Linux has almost achieved world domination. However, most of the world is stuck on ancient releases, which is not only a security issue, it is also fragmenting the development effort as features and bugs need to be backported to ancient releases, and additional support written on these kernels are unlikely to be upstreamed.
At best, when making a new device, device vendors fork the upstream Linux kernel. At worst, they have to base their work on a non-upstream kernel, probably coming from the company providing the SoC being used, which is often already ancient, even before the device comes out. In both cases, they then add support for the missing features, do the device validation and ship the kernel (and its source) in their devices.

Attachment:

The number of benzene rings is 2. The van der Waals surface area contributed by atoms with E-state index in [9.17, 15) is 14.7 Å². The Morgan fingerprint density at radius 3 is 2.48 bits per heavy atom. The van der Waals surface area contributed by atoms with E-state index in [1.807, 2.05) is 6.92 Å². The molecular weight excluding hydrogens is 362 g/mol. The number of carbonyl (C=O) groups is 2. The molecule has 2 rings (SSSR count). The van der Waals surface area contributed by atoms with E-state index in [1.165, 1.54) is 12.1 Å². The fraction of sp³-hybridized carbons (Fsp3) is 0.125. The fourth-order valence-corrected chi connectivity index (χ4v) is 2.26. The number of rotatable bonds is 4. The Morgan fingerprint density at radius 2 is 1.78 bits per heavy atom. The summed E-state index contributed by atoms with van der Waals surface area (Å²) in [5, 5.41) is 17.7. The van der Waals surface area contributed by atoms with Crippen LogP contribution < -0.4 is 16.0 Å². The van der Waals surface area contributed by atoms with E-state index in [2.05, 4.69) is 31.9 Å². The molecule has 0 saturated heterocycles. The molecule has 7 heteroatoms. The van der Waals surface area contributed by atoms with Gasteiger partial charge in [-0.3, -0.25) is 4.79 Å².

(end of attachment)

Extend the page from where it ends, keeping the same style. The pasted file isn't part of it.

Some device vendors are nice-enough to also upstream their changes, but this process is time consuming and may require the re-design of the code. When the changes actually land, it is quite likely that they will get broken despite the the strong non-regression rule of Linux. This is because of the limited amount of users using the upstream kernel on their devices, which means developers are not aware that they are regressing some plaforms. This pretty much means that device vendors have to re-do the bring-up of the device on a subsequent release, which somewhat makes the upstreaming investment close to useless.
In this presentation, I will present motivate the testing of the kernel from a graphics perspective, the current projects doing kernel testing, and propose ways of providing pre-merge and post-merge testing on vendor devices.